Moving though deeply held pain as it arises

the-act-of-1419218_960_720Psychotherapy can be really effective at helping people feel better when painful emotions are at the surface.  But how can it help when the pain is tightly held somewhere deep inside?

Sometimes we are so expert at coping with the pain of our early years that we block it off almost completely.  As a short term coping strategy this can work reasonably well but unresolved it can leave a person feeling numb, detached, but strangely attracted to situations in which there is a risk of that pain being triggered.  When external circumstances do topple us into the pain it can be sudden and scary.  In desperation it is tempting to scramble for distraction (drink, drugs, TV, games, intellectualisation, relationship drama, etc) in the hope that the pain will go away again.  It generally does.  But nothing really changes.  And the same patterns repeat themselves until the pain comes back again.

We can only resolve those things that we allow ourselves to become aware of.  This can sometimes be somewhat intense, a “dark night of the soul”.  If, rather than distracting or avoiding these emotions, one expresses them (moves them out) then this can lead to a much deeper sense of relaxation and embodiedness.

I received the following mail from one of my clients (reproduced here with permission).  I’m so proud of the way they are courageously accepting and moving though the emotions as they arise.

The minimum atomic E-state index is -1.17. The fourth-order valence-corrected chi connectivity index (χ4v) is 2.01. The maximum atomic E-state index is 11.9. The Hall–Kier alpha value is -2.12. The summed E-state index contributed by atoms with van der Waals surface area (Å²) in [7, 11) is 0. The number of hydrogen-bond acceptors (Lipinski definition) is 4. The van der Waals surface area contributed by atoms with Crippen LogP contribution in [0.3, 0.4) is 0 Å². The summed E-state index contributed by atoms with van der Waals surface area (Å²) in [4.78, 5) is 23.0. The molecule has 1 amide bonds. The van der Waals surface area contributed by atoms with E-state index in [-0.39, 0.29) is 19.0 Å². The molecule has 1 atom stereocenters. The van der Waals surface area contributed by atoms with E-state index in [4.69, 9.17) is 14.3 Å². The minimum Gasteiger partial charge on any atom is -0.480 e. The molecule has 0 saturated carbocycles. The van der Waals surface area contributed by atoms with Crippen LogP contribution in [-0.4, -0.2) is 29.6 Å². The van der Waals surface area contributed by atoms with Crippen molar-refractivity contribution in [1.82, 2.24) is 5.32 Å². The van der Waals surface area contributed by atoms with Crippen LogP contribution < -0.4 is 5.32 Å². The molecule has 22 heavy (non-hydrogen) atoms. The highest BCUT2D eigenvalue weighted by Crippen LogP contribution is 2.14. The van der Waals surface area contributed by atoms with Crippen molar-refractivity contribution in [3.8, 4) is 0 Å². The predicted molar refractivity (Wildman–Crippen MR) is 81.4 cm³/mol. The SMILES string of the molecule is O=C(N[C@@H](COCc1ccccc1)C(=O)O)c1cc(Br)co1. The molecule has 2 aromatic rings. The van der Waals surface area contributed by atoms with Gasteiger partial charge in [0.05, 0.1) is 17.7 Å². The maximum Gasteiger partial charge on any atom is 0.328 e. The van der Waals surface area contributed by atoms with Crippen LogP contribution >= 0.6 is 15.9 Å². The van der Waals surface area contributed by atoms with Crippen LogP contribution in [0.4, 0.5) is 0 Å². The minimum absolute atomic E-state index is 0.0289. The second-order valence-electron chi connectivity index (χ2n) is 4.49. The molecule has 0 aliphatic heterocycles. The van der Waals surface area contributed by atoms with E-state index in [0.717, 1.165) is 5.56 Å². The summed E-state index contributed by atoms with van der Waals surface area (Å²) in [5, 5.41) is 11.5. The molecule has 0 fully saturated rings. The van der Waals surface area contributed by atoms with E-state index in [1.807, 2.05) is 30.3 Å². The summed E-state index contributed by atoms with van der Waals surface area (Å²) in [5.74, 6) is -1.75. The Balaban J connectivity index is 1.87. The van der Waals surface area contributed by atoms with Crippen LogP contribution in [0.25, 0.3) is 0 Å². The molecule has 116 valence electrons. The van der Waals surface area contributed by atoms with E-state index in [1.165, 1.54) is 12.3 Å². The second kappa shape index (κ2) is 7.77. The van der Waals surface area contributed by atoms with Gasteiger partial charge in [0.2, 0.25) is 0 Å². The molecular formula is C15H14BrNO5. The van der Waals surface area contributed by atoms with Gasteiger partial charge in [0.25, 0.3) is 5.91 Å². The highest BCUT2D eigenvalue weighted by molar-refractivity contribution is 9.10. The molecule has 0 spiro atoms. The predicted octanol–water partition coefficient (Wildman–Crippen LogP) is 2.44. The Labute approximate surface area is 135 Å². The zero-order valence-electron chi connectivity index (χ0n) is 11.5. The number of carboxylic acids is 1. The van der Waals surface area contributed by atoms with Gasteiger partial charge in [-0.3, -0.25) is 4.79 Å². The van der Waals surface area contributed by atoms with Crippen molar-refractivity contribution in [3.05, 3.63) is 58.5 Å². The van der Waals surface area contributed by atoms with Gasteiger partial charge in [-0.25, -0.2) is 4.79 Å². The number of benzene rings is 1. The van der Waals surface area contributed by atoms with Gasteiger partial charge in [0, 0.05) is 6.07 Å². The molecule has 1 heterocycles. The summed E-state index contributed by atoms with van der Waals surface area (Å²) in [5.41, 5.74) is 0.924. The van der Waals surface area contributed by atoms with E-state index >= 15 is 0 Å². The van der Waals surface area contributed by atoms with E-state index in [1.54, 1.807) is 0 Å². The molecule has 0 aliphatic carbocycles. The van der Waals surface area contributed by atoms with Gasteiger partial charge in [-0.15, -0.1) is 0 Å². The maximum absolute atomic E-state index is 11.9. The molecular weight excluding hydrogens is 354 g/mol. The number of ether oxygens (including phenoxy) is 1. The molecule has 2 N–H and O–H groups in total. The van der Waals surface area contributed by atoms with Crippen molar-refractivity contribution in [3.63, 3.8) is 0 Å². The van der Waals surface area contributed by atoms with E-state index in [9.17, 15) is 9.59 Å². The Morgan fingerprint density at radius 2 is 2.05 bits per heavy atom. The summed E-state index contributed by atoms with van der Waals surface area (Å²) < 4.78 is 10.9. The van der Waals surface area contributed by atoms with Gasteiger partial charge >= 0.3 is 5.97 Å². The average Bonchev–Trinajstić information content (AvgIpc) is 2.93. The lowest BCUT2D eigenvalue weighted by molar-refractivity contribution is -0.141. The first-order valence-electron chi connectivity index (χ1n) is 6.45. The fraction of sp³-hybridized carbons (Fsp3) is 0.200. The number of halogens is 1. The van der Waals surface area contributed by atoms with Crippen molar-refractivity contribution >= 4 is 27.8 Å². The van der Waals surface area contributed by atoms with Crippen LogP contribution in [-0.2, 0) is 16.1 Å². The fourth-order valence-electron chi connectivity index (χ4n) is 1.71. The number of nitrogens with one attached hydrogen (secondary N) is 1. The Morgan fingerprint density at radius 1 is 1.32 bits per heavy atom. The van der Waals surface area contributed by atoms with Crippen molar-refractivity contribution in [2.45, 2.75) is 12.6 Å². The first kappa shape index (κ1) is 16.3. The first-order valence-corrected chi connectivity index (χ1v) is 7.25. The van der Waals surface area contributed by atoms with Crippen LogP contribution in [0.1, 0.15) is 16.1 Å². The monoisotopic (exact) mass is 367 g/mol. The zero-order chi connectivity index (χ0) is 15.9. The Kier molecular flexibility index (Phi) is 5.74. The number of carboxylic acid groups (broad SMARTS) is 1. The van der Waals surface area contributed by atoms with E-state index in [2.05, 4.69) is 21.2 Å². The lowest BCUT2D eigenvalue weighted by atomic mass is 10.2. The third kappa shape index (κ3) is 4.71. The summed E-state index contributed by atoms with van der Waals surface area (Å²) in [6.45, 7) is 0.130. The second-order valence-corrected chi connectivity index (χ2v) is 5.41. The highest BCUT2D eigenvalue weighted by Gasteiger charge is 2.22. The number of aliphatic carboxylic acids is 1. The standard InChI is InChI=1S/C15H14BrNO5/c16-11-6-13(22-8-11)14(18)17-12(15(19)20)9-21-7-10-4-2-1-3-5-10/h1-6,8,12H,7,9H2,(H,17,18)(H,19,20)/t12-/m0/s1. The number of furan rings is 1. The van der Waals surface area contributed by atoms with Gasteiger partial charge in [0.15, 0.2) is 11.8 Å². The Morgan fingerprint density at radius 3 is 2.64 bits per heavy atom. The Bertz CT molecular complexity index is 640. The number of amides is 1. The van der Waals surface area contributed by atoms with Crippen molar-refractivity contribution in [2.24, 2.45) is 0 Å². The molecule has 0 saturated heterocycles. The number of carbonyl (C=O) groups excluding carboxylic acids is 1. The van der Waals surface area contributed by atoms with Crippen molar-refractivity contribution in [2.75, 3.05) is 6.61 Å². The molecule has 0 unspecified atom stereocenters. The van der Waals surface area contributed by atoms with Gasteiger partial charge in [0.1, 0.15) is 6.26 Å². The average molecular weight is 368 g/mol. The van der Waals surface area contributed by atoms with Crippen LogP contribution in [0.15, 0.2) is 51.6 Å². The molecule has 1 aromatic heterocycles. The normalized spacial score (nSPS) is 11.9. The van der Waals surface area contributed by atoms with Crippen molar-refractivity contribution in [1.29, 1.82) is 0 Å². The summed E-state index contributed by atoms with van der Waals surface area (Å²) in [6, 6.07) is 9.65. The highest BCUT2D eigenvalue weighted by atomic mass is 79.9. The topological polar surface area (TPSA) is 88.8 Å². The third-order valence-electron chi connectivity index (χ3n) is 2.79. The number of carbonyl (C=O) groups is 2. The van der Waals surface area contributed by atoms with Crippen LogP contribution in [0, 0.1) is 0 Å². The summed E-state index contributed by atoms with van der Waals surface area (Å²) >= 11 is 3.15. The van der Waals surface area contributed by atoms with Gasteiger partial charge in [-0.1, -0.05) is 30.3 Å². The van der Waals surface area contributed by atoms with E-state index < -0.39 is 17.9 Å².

I had another painful night last night – although I did fall asleep earlier, and slept longer, although I woke early.
I’m doing my best to screen out the noisy thoughts – catastrophic and less catastrophic – that crowd in on me. I’m also trying not to pursue thoughts that appear to be life-lines from the pain I am experiencing. Instead, I am attempting to focus on the feelings themselves, in their rawest, most inchoate and uncomfortable form. I’m trying to keep in mind what you said about preparing for the worst – which I understand to mean the worst my emotions can open on to. I also tried last night to release my groans and other expressions of pain in a way that released them up and out, rather than in a foetal position.
Today I feel a bit less raw. My body doesn’t feel quite so flooded with adrenaline (fight or flight), so I’m not feeling inner trembling and complete loss of appetite quite so acutely. *** I am trying to connect as much as I can with my feelings as they arise – not ignoring them, but trying to invite them in and sit with them as much as I can. The desire to clutch at anything that might offer relief from the discomfort is still there. I don’t mean alcohol, or anything like that. Rather, I tend to seek out anyone I can talk to and then talk, and talk, and talk. It can help, in the short term. But this time, I am attempting not to do that so much. Preparing for the worst means going towards to pain, not looking for ways to avoid or defer it.
For now, I am not talking to *** about practicalities in our relationship. That will come in time, if it needs to. The act of opening the hand to allow the butterfly to take wing doesn’t require words. It’s a simple act, isn’t it? I would like to be that open hand, to know exactly what it feels like to take that step, and not to be afraid of the consequences. I realise that I am effectively ‘talking’ now. Yes, but I am also trying, in some way, to write out my feelings.
I have come to *** to try and get some work done. I don’t really care how successful I am, so long as I remain open to the ebb and flow of the emotional tide I am rising on. I hope I can do that, and I hope – at least for now – that it will be enough.
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About Richard Evans-Lacey

Richard Evans-Lacey offers NLP and Hypnosis (Hypnotherapy) based Psychotherapy in Bethnal Green, East London, E1. Call 020 7377 1918 for a free chat.
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